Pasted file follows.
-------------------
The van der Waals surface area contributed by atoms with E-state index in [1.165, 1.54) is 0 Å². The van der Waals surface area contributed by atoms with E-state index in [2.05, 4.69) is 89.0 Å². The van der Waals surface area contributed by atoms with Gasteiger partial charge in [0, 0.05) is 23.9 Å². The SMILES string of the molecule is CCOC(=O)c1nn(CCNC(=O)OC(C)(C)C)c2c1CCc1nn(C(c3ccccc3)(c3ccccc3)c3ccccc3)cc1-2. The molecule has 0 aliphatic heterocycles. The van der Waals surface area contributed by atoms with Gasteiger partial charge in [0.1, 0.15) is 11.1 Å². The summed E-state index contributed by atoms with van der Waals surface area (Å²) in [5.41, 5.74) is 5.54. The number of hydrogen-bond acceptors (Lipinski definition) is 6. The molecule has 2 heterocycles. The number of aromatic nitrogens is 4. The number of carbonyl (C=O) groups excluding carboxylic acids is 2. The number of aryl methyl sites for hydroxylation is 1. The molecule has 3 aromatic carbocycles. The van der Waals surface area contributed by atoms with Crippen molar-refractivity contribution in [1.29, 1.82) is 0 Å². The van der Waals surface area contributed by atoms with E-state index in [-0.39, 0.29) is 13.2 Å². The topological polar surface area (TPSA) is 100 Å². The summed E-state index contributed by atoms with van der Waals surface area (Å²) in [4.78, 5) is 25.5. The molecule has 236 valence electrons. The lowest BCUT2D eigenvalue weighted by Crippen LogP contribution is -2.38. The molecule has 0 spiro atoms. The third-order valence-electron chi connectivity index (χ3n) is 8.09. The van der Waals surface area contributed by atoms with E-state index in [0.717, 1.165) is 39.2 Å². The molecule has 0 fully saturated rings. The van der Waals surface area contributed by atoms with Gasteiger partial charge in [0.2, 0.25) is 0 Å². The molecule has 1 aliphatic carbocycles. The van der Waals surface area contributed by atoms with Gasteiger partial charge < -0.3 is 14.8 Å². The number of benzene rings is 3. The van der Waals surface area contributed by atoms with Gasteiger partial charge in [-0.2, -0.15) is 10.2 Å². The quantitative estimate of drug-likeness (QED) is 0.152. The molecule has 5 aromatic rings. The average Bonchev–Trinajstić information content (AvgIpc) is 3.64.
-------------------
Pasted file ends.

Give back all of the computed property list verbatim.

The van der Waals surface area contributed by atoms with E-state index in [1.165, 1.54) is 0 Å². The van der Waals surface area contributed by atoms with E-state index in [2.05, 4.69) is 89.0 Å². The van der Waals surface area contributed by atoms with Gasteiger partial charge in [0, 0.05) is 23.9 Å². The SMILES string of the molecule is CCOC(=O)c1nn(CCNC(=O)OC(C)(C)C)c2c1CCc1nn(C(c3ccccc3)(c3ccccc3)c3ccccc3)cc1-2. The molecule has 0 aliphatic heterocycles. The van der Waals surface area contributed by atoms with Gasteiger partial charge in [0.1, 0.15) is 11.1 Å². The summed E-state index contributed by atoms with van der Waals surface area (Å²) in [5.41, 5.74) is 5.54. The number of hydrogen-bond acceptors (Lipinski definition) is 6. The molecule has 2 heterocycles. The number of aromatic nitrogens is 4. The number of carbonyl (C=O) groups excluding carboxylic acids is 2. The number of aryl methyl sites for hydroxylation is 1. The molecule has 3 aromatic carbocycles. The van der Waals surface area contributed by atoms with Crippen molar-refractivity contribution in [1.29, 1.82) is 0 Å². The van der Waals surface area contributed by atoms with E-state index in [-0.39, 0.29) is 13.2 Å². The topological polar surface area (TPSA) is 100 Å². The summed E-state index contributed by atoms with van der Waals surface area (Å²) in [4.78, 5) is 25.5. The molecule has 236 valence electrons. The lowest BCUT2D eigenvalue weighted by Crippen LogP contribution is -2.38. The molecule has 0 spiro atoms. The third-order valence-electron chi connectivity index (χ3n) is 8.09. The van der Waals surface area contributed by atoms with E-state index in [0.717, 1.165) is 39.2 Å². The molecule has 0 fully saturated rings. The van der Waals surface area contributed by atoms with Gasteiger partial charge in [0.2, 0.25) is 0 Å². The molecule has 1 aliphatic carbocycles. The van der Waals surface area contributed by atoms with Gasteiger partial charge < -0.3 is 14.8 Å². The number of benzene rings is 3. The van der Waals surface area contributed by atoms with Gasteiger partial charge in [-0.2, -0.15) is 10.2 Å². The quantitative estimate of drug-likeness (QED) is 0.152. The molecule has 5 aromatic rings. The average Bonchev–Trinajstić information content (AvgIpc) is 3.64.